[0040] As shown in this embodiment, one or more movement-allowing connectors 28, such as links or hinges shown, may be used to pivotally or otherwise suitably attach impact target 26 to side members 18. Such movement-allowing connectors 28 may be connected at each end to the impact target 26 and side member 18 respectively, in a pivotal, fixed, or otherwise suitable manner. More specifically, as shown in the embodiment depicted, each of the movement-allowing connectors 28 may be pivotally attached to the seatback frame 13 on pivot axis A generally perpendicular to the fore and aft direction. The other end of the movement-allowing connector may also be pivotally attached to the impact target 26. As shown in FIGS. 2 and 4, the pivot axis A is offset relative to the impact target 26 such that a rearward force applied to the impact target 26 will tend to cause the movement-allowing connector 28 to pivot about the pivot axis A and the impact target to move in a generally rearward and upward direction. Of course, any other suitable movement-allowing connector 28 between the impact target 26 and the side member 18, or between any suitable portion of the headrest arrangement 14 and the seatback frame 13, could be used, such as multiple linkages for example, such that the impact target pivots about a fixed or variable (instantaneous) pivot axis.

[0041] Rearward loading of impact target 26 will cause headrest 22 to pivot toward the head of the occupant. Preferably, a suitable biasing member is operatively associated with the seatback frame 13 and headrest arrangement 14 in order to bias headrest arrangement 14 against such movement. As shown in this embodiment, such biasing member may consist of springs 29 attached between the lower cross member 20 and each link 28. However, such biasing member may be operatively associated with or between the seatback frame 13 and headrest arrangement 14 in any suitable manner. Furthermore, while in this embodiment, spring 29 is a metallic coil, any suitable biasing member, such as an elastic tube, may be used.

[0042] As shown in FIG. 3, in one embodiment of the present invention the guide member, in this embodiment the bushing 21, includes a guideway 25, which in this embodiment includes a cam configuration 31 having a first movement portion and a second movement portion, the operation of which is described in paragraphs below. While the guideway 25 in this embodiment has a first movement portion and a second movement portion, the guideway 25 is not limited to such a configuration but may have any suitable configuration. Furthermore, the guide member could utilize a slot or any other suitable configuration in guiding the follower as will be explained.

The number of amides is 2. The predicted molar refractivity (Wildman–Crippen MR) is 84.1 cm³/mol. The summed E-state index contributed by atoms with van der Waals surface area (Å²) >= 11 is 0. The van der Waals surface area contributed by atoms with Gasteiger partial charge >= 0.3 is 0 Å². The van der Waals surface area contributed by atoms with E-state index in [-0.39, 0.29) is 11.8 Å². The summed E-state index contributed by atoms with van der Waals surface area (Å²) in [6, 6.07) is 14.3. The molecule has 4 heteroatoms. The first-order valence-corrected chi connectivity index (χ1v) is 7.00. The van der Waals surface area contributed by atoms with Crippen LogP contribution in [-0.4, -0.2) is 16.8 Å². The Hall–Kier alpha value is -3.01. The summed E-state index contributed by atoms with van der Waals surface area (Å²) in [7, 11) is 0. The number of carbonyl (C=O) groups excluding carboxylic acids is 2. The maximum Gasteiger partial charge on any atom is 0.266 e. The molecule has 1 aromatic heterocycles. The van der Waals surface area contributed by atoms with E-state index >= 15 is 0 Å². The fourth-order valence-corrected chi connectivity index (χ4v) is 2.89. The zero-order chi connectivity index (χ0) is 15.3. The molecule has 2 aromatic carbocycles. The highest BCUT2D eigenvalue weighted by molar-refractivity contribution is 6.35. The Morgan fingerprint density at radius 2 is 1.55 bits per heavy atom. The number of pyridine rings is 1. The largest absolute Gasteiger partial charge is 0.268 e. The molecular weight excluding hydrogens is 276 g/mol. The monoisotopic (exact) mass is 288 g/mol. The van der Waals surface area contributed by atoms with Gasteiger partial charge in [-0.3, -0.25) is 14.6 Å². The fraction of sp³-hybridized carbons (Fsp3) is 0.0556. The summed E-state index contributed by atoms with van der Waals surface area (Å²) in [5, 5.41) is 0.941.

[0043] The cam configuration 31 in this embodiment includes a first guideway wall 32 and a second guideway wall 34. As shown, second guideway wall 34 may have first contact portion 36 and second contact portion 38 formed vertically adjacent each other and integrally connected. In this embodiment the first guideway wall 32 has a relatively curved surface configuration while the first contact portion 36 and second contact portion 38 of the second guideway wall 34 has a relatively curved surface configuration and a relatively flat surface configuration respectively. Of course, any other suitable configuration of the first and second guideway walls 32, 34 may be used. Likewise, any suitable configuration of first and second contact portions 36, 38, may be used.

[0044] As illustrated in FIG. 3, the follower 39, in this embodiment a cam 40, may be disposed on extension 24. Cam 40 may be disposed on extension 24 by any suitable means such as by welding or molding. The follower 39, in this embodiment cam 40, cooperates with the guideway 25 of the guide member, in this embodiment the bushing 21 having a cam configuration 31 with a first guideway wall 32 and second guideway wall 34. While the follower in this embodiment is a cam, any other suitable follower configuration could be utilized, such as a projection projecting laterally from the extension 24 and engaging a slot or other suitable configuration of the guide member. Furthermore, while in this embodiment the follower is connected to the extension 24 and the guide member is connected to the seatback frame 13, the follower could also be connected to the seatback frame 13 and the guide member could be connected to the extension 24.